If you plan to use the binary package (option 1) you don’t need to read further. However, if you are interested in how I created the package or you want to use osc directly from its sources, keep reading!
Follow these steps if you want to build your own Windows build of osc:
change into your working directory and checkout the latest osc from subversion: svn co https://forgesvn1.novell.com/svn/opensuse/trunk/buildservice/src/clientlib/python/osc
change into osc directory
run py2exe: C:\Python26\python.exe setup.py py2exe
compress all files in directory dist into osc.zip and you are done! enjoy!
If you want to use osc directly from its sources, just follow the steps 1, 3, 4, 5 and run: C:\Python26\python.exe osc-wrapper.py
(You can save typing if you add path C:\Python26 into your %PATH% variable.
Update #1: I found out that something very similar could be acheived on Mac OS X using py2app and by calling python setup.py py2app. However, this is usually not needed, because Mac OS X already ships with python (2.4.2 in Tiger and 2.5.1 in Leopard if I recall correctly - these are older, but running osc with them should be just fine).
Update #2: Michael E. Brown and Shalonda Matthews from Dell reported two bugs in my build. They were caused by different behaviour of mmap.mmap function under Unix and Windows and the fact that function os.path.sametime isn’t available under Windows at all. Both problems are fixed in SVN now and I have also rebuild the osc.zip archive.
Update #3: The zip archive is not maintained. Build Service requires quite new build of osc, therefore I recommend creating your own executable by following the steps described above.
Update #4: The code has moved from Subversion to Gitorious. You need to install Git and run git clone git://gitorious.org/opensuse/osc.git instead of points #3 and #4.
I’m happy to announce that this year I’ll be mentoring GSoC project which will attempt to create an alternative source backend using git. Student implementing the idea is Peter Libič. I have created an openSUSE wiki page with the copy of the proposal and some useful links. Some of my colleagues (like Andreas Gruenbacher and Brandon Philips) are also interested in topic and already provided a valuable feedback. If you’d like to get involved, feel free to contact me, edit the project wiki page or join us on IRC channel #email@example.com.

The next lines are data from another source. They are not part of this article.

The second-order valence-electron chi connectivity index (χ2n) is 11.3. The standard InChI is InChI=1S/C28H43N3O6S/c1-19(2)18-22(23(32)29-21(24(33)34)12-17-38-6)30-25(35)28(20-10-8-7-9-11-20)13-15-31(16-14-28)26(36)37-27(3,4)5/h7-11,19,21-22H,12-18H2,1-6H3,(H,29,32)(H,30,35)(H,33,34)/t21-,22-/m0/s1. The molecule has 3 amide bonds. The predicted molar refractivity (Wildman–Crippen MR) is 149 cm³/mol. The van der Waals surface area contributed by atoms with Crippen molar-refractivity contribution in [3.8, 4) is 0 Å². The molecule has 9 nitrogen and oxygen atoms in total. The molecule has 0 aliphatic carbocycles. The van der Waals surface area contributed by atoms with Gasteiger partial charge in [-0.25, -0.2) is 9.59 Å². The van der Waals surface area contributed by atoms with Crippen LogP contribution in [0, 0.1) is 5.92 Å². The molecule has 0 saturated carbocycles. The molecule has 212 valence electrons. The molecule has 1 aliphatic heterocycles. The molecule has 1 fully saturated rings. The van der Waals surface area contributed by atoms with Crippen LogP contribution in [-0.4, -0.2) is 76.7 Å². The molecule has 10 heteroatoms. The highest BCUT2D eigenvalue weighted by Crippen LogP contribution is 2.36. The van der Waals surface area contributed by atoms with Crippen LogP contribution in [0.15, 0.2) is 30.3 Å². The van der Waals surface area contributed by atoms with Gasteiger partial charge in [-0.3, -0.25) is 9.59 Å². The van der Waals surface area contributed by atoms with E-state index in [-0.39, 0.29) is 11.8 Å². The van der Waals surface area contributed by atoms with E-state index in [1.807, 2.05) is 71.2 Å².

A few years ago, me and four of my friends were doing an university project, which was basically a web portal. While designing our application we needed a tool for creating mock-ups and screen prototypes. There are a lot of options like Wireframe Sketcher, Cleverlance Petra, but finally we ended up with Axure RP. Now I’m not sure why, but at least we had the motivation to finish the prototype early (trial period was only 30 days :D).
Today, I was again looking for the alternatives and found - Pencil. No, I don’t mean the office aid, but the Pencil Project. It lacks some important features like creating hyper-links between the components and thus exporting to HTML pages, but these are planned and I can say that I really like this tool. And not to forget - it is open source! You can install it as a Firefox extension or download it as a standalone application. Unfortunately upstream tarball contains the whole XULRunner, so I decided to create a package for openSUSE. It is available from our Contrib repository and is only 330kB large! (Big thanks goes to Wolfgang Rosenauer for helping me to tame XULRunner.)
Pencil right now supports common shapes like rectangles or bitmaps, annotations, GTK widgets and Windows XP widgets. The widgets (or rather stencils) are simple SVG files, so if we help Duong Thanh An, the author, we might see Qt, iPhone or Yahoo stencils as a part of the Pencil in the future! Wouldn’t that be sweet? :)
Update: I just found Graffletopia - with hundreds of stencils (or so-called graffles) for Mac OS X tool OmniGraffle and some of them are really great. How about a converter ? :)